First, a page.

• I noticed that the OP didn’t actually say whether or not they came to a complete stop, they just said they want to challenge the ticket. Whether it’s “worth” challenging is wholly dependent on how much $50 is worth to you.

  • It is 100% worth fighting a moving violation. I fought a distracted driving ticket several years ago. I showed up at the adjudication offices with proof that my phone hadn’t been used in the hour before and after I received the ticket and prepared to testify accordingly. To my surprise I never even made it into a court room as the ticket was thrown out by the first person I talked to. The cop hadn’t completely filled out the necessary boxes on the ticket, which invalidated it. The woman who helped me speculated that is fairly common practice when the cop knows the ticket isn’t entirely justified but is under pressure to meet a quota.

    After that experience, I say challenge all tickets where there might be any doubt.

  • OP here – thanks for all the replies. Yeah, I think I am going to challenge the ticket. So many reasons thinking back confirm (to me) that I came to a stop. 1) There was a group of bikers in front of me, that I obviously did not want to hit, so why would I have rolled through the stop and hit them. 2) A group of bikers was approaching on the left and after I stopped the gestured for me to continue. 3) I saw the cop sitting right there, so of course, why would I just run the stop sign. Oh well – it is only a short walk to the actual location of the hearing for me, so I even get some exercise. Guess I will just head down there early on my scheduled hearing date and see what happens.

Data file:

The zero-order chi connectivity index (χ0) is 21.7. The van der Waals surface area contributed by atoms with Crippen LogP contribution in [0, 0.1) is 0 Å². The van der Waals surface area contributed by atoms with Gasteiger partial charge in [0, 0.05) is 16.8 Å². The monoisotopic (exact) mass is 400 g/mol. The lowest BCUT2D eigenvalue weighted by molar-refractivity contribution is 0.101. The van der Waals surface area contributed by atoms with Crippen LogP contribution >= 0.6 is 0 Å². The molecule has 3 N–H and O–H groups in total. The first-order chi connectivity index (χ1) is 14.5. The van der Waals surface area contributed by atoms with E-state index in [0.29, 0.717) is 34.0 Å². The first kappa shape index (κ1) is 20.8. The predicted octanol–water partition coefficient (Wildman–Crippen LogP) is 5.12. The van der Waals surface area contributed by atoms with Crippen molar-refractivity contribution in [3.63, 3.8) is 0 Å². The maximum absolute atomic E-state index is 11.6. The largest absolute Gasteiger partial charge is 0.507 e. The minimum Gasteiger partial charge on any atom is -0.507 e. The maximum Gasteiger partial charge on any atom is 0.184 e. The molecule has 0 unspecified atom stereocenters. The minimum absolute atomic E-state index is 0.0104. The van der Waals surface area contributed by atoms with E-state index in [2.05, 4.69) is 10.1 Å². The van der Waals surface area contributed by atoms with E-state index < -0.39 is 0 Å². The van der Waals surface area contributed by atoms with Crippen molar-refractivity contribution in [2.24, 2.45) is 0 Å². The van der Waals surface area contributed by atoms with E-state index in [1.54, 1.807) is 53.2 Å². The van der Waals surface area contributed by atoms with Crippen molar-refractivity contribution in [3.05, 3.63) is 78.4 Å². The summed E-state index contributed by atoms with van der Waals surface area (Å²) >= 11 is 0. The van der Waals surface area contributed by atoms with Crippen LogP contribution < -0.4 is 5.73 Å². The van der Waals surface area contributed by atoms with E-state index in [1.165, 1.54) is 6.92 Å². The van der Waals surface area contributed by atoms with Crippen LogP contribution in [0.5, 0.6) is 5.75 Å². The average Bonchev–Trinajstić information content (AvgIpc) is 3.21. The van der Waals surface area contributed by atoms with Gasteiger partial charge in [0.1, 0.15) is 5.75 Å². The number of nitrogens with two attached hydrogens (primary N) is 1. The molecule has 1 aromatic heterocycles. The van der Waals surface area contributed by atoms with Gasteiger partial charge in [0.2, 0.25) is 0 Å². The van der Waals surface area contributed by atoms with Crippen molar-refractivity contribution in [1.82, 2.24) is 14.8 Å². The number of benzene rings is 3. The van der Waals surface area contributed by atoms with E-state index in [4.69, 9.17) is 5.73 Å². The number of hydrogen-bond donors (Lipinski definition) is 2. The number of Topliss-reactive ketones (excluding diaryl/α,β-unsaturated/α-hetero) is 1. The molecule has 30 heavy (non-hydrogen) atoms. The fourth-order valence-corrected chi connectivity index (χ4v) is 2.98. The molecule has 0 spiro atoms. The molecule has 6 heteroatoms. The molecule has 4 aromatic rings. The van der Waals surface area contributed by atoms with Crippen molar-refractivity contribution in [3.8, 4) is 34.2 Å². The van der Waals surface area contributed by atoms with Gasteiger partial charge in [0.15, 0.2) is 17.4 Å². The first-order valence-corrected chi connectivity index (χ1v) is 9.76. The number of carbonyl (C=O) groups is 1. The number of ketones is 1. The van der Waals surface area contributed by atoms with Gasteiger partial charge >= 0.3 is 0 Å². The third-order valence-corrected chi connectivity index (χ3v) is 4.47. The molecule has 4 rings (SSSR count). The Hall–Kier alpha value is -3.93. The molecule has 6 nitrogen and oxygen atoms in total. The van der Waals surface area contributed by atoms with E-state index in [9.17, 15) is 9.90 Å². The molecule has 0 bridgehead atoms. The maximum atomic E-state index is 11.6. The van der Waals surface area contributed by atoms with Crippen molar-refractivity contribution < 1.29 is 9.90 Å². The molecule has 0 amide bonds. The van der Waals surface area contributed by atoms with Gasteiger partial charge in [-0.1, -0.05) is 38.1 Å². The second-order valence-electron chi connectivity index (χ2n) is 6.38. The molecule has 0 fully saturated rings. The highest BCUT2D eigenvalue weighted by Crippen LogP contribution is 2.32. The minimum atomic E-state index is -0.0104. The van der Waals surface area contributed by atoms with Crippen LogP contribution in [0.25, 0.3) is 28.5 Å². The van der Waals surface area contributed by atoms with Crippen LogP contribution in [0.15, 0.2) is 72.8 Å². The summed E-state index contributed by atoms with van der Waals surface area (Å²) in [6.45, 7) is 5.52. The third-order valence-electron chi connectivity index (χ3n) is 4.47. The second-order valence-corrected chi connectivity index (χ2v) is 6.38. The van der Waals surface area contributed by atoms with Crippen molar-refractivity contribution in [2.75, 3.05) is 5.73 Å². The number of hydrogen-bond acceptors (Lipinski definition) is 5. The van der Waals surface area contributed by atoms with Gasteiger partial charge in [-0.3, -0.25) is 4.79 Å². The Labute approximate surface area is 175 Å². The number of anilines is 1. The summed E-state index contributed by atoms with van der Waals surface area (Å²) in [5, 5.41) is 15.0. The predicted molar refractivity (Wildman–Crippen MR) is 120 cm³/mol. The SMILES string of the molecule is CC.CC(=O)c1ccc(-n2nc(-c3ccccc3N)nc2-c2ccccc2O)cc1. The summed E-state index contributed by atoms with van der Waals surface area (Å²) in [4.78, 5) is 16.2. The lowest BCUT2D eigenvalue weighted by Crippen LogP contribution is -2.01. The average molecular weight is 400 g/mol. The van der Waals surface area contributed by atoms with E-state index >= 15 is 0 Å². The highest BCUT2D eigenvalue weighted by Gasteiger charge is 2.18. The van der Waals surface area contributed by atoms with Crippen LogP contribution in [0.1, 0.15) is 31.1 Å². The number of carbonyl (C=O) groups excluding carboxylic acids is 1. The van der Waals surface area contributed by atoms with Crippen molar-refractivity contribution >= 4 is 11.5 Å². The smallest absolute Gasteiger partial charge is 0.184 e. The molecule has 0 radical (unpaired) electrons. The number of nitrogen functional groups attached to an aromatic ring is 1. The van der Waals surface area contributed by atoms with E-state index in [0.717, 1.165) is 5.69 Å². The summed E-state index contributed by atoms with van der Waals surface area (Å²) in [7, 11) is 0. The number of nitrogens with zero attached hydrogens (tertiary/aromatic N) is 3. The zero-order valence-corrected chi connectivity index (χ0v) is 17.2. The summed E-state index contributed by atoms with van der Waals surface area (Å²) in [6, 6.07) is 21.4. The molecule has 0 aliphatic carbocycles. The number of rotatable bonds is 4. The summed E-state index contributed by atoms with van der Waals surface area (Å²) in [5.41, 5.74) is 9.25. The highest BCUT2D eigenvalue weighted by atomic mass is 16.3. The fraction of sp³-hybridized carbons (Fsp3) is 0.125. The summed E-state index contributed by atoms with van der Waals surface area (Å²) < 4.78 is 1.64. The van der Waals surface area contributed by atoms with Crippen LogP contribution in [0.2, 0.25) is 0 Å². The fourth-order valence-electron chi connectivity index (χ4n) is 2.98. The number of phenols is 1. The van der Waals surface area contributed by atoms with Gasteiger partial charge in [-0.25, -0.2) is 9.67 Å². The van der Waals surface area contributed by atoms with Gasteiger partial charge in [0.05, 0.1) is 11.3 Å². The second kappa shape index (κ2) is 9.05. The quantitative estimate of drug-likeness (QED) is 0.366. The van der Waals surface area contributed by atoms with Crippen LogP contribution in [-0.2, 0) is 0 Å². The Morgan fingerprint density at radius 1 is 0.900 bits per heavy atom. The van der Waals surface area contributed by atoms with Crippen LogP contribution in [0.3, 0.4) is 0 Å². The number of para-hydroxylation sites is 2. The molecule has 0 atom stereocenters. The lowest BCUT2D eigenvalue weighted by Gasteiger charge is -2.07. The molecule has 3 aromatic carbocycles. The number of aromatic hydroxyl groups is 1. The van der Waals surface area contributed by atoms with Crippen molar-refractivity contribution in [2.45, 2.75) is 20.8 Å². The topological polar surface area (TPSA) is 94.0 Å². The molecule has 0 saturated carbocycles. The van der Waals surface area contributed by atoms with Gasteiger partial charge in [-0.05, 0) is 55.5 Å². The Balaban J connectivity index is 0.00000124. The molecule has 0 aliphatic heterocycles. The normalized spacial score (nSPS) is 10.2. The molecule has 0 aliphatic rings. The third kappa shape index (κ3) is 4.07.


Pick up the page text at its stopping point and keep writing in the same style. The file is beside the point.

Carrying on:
• It’s a shame because you can’t prove any of these facts in court, and even if you could they’d probably still believe the police officer because, even though a lot of officers are known to be lying scumbags, the protocol is that their account takes precedence. Maybe you’ll get lucky though. Good luck!!

  • Yep, if you have time, see what happens. Check the technical details. I got out of parking too close to a hydrant b/c the officer filled in the wrong address of where they hydrant was located. For the record, I was parked 8.5 feed away and the law says 10. Looked good until I measured.